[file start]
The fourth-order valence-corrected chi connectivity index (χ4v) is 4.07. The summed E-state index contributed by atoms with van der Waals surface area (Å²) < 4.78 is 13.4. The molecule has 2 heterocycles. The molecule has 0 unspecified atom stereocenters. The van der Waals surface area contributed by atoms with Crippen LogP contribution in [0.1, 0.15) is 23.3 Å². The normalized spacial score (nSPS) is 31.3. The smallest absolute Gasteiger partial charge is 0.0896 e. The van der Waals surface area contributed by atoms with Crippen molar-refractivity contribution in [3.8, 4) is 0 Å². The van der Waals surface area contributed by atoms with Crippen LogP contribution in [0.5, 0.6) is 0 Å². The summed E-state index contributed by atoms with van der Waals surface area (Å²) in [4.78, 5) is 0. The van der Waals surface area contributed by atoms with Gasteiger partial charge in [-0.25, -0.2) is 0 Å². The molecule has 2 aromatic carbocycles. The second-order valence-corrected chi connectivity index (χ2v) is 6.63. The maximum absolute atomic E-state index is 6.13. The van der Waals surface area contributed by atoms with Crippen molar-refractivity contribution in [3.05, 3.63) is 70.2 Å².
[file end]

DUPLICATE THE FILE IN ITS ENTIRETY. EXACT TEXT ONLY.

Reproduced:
The fourth-order valence-corrected chi connectivity index (χ4v) is 4.07. The summed E-state index contributed by atoms with van der Waals surface area (Å²) < 4.78 is 13.4. The molecule has 2 heterocycles. The molecule has 0 unspecified atom stereocenters. The van der Waals surface area contributed by atoms with Crippen LogP contribution in [0.1, 0.15) is 23.3 Å². The normalized spacial score (nSPS) is 31.3. The smallest absolute Gasteiger partial charge is 0.0896 e. The van der Waals surface area contributed by atoms with Crippen molar-refractivity contribution in [3.8, 4) is 0 Å². The van der Waals surface area contributed by atoms with Crippen LogP contribution in [0.5, 0.6) is 0 Å². The summed E-state index contributed by atoms with van der Waals surface area (Å²) in [4.78, 5) is 0. The van der Waals surface area contributed by atoms with Gasteiger partial charge in [-0.25, -0.2) is 0 Å². The molecule has 2 aromatic carbocycles. The second-order valence-corrected chi connectivity index (χ2v) is 6.63. The maximum absolute atomic E-state index is 6.13. The van der Waals surface area contributed by atoms with Crippen molar-refractivity contribution in [3.05, 3.63) is 70.2 Å².